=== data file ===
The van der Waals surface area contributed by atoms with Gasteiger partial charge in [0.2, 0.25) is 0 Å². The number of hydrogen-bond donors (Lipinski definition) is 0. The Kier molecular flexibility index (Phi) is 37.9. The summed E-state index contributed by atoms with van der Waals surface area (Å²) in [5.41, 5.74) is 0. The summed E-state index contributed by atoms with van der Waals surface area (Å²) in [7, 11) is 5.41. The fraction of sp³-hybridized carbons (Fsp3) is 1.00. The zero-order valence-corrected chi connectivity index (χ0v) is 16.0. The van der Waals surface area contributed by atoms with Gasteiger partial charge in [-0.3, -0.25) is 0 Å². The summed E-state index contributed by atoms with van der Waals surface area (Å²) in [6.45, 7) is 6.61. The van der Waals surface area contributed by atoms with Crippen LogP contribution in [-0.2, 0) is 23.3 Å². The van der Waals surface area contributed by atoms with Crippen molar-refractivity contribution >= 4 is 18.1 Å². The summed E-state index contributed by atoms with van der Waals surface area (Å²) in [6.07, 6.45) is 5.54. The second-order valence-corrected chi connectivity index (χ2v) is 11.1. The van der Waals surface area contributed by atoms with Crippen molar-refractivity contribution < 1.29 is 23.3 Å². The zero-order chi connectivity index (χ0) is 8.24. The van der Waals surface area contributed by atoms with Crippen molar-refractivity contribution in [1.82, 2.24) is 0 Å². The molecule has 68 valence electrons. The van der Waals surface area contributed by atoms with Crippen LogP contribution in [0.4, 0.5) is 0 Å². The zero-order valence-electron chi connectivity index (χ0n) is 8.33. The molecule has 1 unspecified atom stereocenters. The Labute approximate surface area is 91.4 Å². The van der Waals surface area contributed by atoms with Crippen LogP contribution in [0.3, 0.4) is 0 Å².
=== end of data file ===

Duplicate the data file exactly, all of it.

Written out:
The van der Waals surface area contributed by atoms with Gasteiger partial charge in [0.2, 0.25) is 0 Å². The number of hydrogen-bond donors (Lipinski definition) is 0. The Kier molecular flexibility index (Phi) is 37.9. The summed E-state index contributed by atoms with van der Waals surface area (Å²) in [5.41, 5.74) is 0. The summed E-state index contributed by atoms with van der Waals surface area (Å²) in [7, 11) is 5.41. The fraction of sp³-hybridized carbons (Fsp3) is 1.00. The zero-order valence-corrected chi connectivity index (χ0v) is 16.0. The van der Waals surface area contributed by atoms with Gasteiger partial charge in [-0.3, -0.25) is 0 Å². The summed E-state index contributed by atoms with van der Waals surface area (Å²) in [6.45, 7) is 6.61. The van der Waals surface area contributed by atoms with Crippen LogP contribution in [-0.2, 0) is 23.3 Å². The van der Waals surface area contributed by atoms with Crippen molar-refractivity contribution >= 4 is 18.1 Å². The summed E-state index contributed by atoms with van der Waals surface area (Å²) in [6.07, 6.45) is 5.54. The second-order valence-corrected chi connectivity index (χ2v) is 11.1. The van der Waals surface area contributed by atoms with Crippen molar-refractivity contribution < 1.29 is 23.3 Å². The zero-order chi connectivity index (χ0) is 8.24. The van der Waals surface area contributed by atoms with Crippen molar-refractivity contribution in [1.82, 2.24) is 0 Å². The molecule has 68 valence electrons. The van der Waals surface area contributed by atoms with Crippen LogP contribution in [0.4, 0.5) is 0 Å². The zero-order valence-electron chi connectivity index (χ0n) is 8.33. The molecule has 1 unspecified atom stereocenters. The Labute approximate surface area is 91.4 Å². The van der Waals surface area contributed by atoms with Crippen LogP contribution in [0.3, 0.4) is 0 Å².